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Opinion: Should you get more than one certification?


What my volume sets look like these days. A more clean, uniform look.

My opinion is absolutely yes! Taking just one lash course really minimizes on the information you could be exposed to as well as different techniques that certain courses and educators have to offer. The lash world is constantly evolving so if you're relying on the information you learned from one course a few years back, some of the things you learned could already be outdated with newer techniques. As an educator myself, I am constantly looking for different courses to take to make sure my students are up to date, as well as get a different perspective from other educators out there. Even if you are a master lash artist, there is always opportunity to learn something new. By opening your mind to different perspectives and trainings, you are able to pick up on different techniques and find what works best for you.


I always recommend to my potential and current students to take a classic course first before taking on more advanced techniques such as volume and mega volume. If they want to take all the courses back to back, of course I won't stop them but I also share what I think is best in my opinion. Eyelash extensions look a lot easier to do than it actually is. A lot of students come into their first course thinking they will pick it up right away and that it will just be smooth sailing from there. Wrong. It takes a lot of precision and practice! It is such a meticulous task that I don't think it's something you can just do once and be a master at it. Most classic eyelash extension courses are the introductory course into eyelash extensions. It covers all the basic knowledge you need to know such as proper techniques, placement, information on safely attaching extensions without causing any damage to the natural lash and so on. It is quite a lot of information but once you understand all the fundamentals of it then it is just down to the actual hands on practice. When you are first starting out, it will take you a lot longer to do a full set than if you were doing it for a few years. I find that you are still trying to get the grasp of how to properly do classic lash extensions so if you were to throw in the advanced technique, like volume lashes right off the bat, a lot of people would get quite overwhelmed and maybe forget a lot of information regarding the proper techniques, hence leading to poorly done lash sets. I say take your time easing into eyelash extensions. Take the beginner classic course, reread the curriculum over and over until its embedded into your brain, and practice, practice, practice! When I first started out, I thought I did horrible in the class. I did two live models in class and could honestly say I maybe added 10 extensions on to each model. It was awful. I felt like I already wanted to give up because this was actually so much harder than I thought. Even after I received my certification in classic lashes, I didn't feel comfortable enough charging to clients. I offered as many of my friends free sets and fills for the first month just until I felt comfortable with the sets I was giving them. I could feel with each set I completed that I was getting better and quicker. I did hundreds of sets before I even thought about taking a volume course. The moment I decided to move on to volume was when I almost felt "bored" of classic lashes. I was getting so quick at completing a full set and business was booming but I was starting to lose interest. This is where I thought that I needed to be challenged again. I took a volume course and I was right back to square one. This was so much harder than classic extensions! Yes I knew how to properly isolate and pick up and place the extensions, but now I need to hand make a volume "fan" and somehow get it to do some sort of "wrap" around the natural lash?! Couldn't I just throw it on top like I do with classics? Nope. You see a lot of "volume" sets out there where it looks like the technician just grabbed a handful of lashes, dipped it in the glue, and threw it on. Most likely thats what they did. Either from improper volume training, no training at all, or them being so frustrated and having no clue what they're doing so they decide to take short cuts. I did not want my sets to look like that. I knew in order to be successful in this business I would need to practice the proper way, even if I always got frustrated with it and wanted to give up. It took me quite a bit longer to get a good grasp on volume lashes than with classic lashes. It takes even more practice and extra time to make those perfectly fanned out volume fans. This is why I tell students to master the classic technique before taking on volume. If you aren't able to complete a classic set in a reasonable amount of time, or if you are still struggling with classic application, then you will for sure be struggling with volume application. Volume is more advanced than classic, there is more to it therefore I don't think it is something everyone should just rush into. Again, this is just my opinion and I am not here to stop anyone from doing what they truly want BUT I have just found students becoming more successful in their lash career when they take the classic course, master that, and then take a volume course when they are 100% ready.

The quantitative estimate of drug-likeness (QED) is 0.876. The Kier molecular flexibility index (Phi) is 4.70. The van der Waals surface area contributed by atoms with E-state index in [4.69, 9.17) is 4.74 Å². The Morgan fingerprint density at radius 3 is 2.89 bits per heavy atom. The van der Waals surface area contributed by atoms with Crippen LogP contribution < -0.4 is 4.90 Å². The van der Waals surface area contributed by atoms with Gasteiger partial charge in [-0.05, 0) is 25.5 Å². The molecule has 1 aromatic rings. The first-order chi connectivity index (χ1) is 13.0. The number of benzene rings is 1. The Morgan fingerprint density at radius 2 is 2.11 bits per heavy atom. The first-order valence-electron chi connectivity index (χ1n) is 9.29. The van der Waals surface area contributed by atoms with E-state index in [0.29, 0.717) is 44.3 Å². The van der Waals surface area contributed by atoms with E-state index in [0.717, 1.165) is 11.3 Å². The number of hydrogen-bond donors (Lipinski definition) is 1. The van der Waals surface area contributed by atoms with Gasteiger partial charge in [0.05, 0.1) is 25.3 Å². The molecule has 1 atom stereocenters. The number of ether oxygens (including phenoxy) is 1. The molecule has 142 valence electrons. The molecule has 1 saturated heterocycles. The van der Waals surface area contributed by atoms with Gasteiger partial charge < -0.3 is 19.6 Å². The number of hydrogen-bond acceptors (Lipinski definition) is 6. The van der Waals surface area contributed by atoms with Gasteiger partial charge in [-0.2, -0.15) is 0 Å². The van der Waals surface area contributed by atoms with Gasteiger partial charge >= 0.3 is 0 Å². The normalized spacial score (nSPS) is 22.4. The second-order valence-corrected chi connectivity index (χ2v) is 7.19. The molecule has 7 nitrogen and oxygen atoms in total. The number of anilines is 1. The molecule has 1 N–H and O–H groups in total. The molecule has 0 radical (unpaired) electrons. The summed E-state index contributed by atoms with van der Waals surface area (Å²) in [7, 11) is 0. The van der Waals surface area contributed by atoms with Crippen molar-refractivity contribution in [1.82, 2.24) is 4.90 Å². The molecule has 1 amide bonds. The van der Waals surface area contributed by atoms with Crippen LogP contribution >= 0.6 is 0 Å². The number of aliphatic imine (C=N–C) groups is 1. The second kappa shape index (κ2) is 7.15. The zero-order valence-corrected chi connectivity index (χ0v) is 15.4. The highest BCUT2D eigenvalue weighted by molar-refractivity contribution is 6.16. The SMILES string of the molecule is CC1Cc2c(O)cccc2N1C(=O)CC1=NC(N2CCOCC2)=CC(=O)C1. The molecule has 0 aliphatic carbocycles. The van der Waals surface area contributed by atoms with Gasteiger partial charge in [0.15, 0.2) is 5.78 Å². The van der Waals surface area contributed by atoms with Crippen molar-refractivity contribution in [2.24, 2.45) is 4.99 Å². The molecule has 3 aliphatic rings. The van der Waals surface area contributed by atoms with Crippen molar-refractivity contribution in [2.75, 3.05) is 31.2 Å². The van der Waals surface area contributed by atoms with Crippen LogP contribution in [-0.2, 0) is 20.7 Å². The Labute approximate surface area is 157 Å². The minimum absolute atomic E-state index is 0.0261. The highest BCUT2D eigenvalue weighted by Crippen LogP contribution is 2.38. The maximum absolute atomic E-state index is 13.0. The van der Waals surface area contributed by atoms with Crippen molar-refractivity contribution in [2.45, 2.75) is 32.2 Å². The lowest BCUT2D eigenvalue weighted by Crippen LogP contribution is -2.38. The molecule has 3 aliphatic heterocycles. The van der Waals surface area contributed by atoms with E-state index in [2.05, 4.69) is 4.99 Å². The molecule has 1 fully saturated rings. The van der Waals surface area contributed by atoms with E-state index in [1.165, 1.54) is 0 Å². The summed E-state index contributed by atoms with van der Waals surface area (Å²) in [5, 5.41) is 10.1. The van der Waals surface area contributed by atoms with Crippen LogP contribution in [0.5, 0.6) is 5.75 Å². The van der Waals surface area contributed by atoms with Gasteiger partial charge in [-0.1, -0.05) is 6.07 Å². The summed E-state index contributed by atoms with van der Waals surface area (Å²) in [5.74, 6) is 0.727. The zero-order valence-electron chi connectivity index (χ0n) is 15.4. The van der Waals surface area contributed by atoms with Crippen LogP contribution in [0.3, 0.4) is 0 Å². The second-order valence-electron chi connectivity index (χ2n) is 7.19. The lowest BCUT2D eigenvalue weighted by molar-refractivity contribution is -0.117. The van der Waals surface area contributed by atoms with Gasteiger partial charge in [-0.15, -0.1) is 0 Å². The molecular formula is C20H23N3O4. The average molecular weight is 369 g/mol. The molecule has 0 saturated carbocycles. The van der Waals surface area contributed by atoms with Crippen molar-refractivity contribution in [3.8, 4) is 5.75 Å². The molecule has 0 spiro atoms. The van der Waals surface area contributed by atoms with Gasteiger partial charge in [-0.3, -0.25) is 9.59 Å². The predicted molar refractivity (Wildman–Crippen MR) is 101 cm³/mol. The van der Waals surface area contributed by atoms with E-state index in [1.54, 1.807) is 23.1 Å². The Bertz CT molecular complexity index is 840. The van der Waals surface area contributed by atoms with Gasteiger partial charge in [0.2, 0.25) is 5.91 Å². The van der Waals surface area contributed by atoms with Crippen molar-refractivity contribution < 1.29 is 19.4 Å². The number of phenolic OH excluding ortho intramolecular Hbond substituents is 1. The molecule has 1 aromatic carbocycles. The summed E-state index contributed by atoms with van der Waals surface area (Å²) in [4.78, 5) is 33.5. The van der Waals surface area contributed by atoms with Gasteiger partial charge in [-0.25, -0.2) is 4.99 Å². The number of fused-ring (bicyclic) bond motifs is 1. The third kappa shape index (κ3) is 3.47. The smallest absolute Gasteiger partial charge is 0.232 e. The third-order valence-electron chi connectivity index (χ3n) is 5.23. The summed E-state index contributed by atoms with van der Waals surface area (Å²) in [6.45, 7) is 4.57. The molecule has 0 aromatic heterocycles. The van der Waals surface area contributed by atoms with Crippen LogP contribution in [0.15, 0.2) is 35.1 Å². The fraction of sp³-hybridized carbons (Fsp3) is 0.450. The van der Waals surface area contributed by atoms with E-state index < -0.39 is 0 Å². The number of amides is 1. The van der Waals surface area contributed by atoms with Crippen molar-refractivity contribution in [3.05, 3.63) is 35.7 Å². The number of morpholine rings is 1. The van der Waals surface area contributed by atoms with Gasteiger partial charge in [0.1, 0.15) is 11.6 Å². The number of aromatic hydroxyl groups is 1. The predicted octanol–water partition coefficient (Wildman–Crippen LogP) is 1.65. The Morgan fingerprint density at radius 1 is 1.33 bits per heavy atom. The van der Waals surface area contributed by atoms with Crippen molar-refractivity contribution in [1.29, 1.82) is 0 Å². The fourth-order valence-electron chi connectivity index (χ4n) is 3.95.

What are your thoughts? Let me know in the comments!


What my volume sets used to look like. A messier look with several crooked lashes.


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